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WASHINGTON (AP) - President Donald Trump and his wife, Melania, are heading to Camp David for a Cabinet meeting and updates on Hurricane Irma, according to his spokeswoman.

If Hurricane Irma destroys Donald Trump's Mar-a-Lago in Florida, that's when he'll have no choice but to admit climate change is real and say he made a mistake when he pulled us out of the Paris climate accord.

Earlier, the country's Federal Emergency Management Agency (FEMA) said the hurricane would "devastate the United States in either Florida or some of the southeastern states". He added, however: "I think the hard part is now beginning".

"I'm feeling better than being in my house, but I'm anxious about my home, about what's going to happen", Turner said.

Trump, Pence and several Cabinet members participated in the briefing from Camp David, the presidential retreat in Maryland where Trump spent the weekend monitoring Irma.

In an interview with The Associated Press a year ago, Anthony Senecal, Trump's longtime butler, said: 'It's the safest place in the world for a hurricane'.

"Get out of its way", said Trump.

He told reporters, "Hopefully everything will go well".

The new Russian ambassador to the US said he met Trump and that the president greeted him in a "warm and friendly way".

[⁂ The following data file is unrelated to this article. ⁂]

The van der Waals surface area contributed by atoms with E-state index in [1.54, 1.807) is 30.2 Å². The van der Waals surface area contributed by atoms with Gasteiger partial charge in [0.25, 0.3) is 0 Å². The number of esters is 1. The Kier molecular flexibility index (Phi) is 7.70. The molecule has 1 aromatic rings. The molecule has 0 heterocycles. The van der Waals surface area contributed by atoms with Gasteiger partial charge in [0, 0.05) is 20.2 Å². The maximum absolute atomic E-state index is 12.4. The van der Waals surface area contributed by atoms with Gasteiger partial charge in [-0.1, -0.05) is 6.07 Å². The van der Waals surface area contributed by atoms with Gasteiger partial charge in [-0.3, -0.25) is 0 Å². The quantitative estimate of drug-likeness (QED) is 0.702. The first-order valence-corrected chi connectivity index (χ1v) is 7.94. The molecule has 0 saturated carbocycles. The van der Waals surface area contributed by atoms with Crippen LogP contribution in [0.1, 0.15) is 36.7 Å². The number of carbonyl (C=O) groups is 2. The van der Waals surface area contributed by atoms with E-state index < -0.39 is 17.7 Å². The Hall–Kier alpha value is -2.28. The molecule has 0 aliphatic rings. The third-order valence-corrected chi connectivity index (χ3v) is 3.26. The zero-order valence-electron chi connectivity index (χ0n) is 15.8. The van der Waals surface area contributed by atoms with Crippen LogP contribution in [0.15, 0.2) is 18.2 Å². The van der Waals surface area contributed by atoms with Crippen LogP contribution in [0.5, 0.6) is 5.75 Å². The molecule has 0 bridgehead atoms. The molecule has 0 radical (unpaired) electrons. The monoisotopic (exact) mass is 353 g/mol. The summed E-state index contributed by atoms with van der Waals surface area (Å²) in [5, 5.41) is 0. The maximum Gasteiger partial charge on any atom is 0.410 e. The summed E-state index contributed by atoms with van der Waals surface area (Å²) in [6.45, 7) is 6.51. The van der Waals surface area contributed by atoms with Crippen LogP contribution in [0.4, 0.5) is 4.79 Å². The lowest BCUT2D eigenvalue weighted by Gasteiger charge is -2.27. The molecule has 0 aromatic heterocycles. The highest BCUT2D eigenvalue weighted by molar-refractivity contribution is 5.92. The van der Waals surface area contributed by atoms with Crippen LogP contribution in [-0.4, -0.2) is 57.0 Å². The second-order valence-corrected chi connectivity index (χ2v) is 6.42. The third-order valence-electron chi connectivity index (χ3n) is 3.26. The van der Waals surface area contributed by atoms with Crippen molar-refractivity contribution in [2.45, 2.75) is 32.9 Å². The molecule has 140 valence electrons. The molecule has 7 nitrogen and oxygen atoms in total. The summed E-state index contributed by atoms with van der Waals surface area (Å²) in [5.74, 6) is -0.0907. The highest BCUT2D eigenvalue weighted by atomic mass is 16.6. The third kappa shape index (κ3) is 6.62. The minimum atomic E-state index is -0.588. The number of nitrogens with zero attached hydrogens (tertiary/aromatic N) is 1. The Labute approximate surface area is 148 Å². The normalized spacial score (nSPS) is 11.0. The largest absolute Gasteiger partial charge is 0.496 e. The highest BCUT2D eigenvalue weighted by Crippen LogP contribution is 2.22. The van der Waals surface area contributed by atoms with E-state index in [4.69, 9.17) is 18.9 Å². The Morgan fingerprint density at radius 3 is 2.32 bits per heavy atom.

The US president also tweeted: "The U.S. Coast Guard, FEMA and all Federal and State fearless people are ready".

Trump owns a resort in Palm Beach, Florida, where he has often travelled during his presidency, as well as three golf courses in the state.

"Let's hope there's no hurricane amnesia", said White House Homeland Security Adviser Tom Bossert, as he urged Florida residents to follow evacuation orders from local officials.

"We're doing everything possible to help save lives and support those in need", he said. Together, we will restore, recover and rebuild.

Those islands have had massive power outages, but search-and-rescue operations had to wait out Hurricane Jose before they could begin recovery efforts there, Brock Long, FEMA director, said on ABC's "This Week".

Mar-a-Lago itself has survived a number of other deadly hurricanes, as the property was first built by cereal heiress Marjorie Merriweather Post in 1927.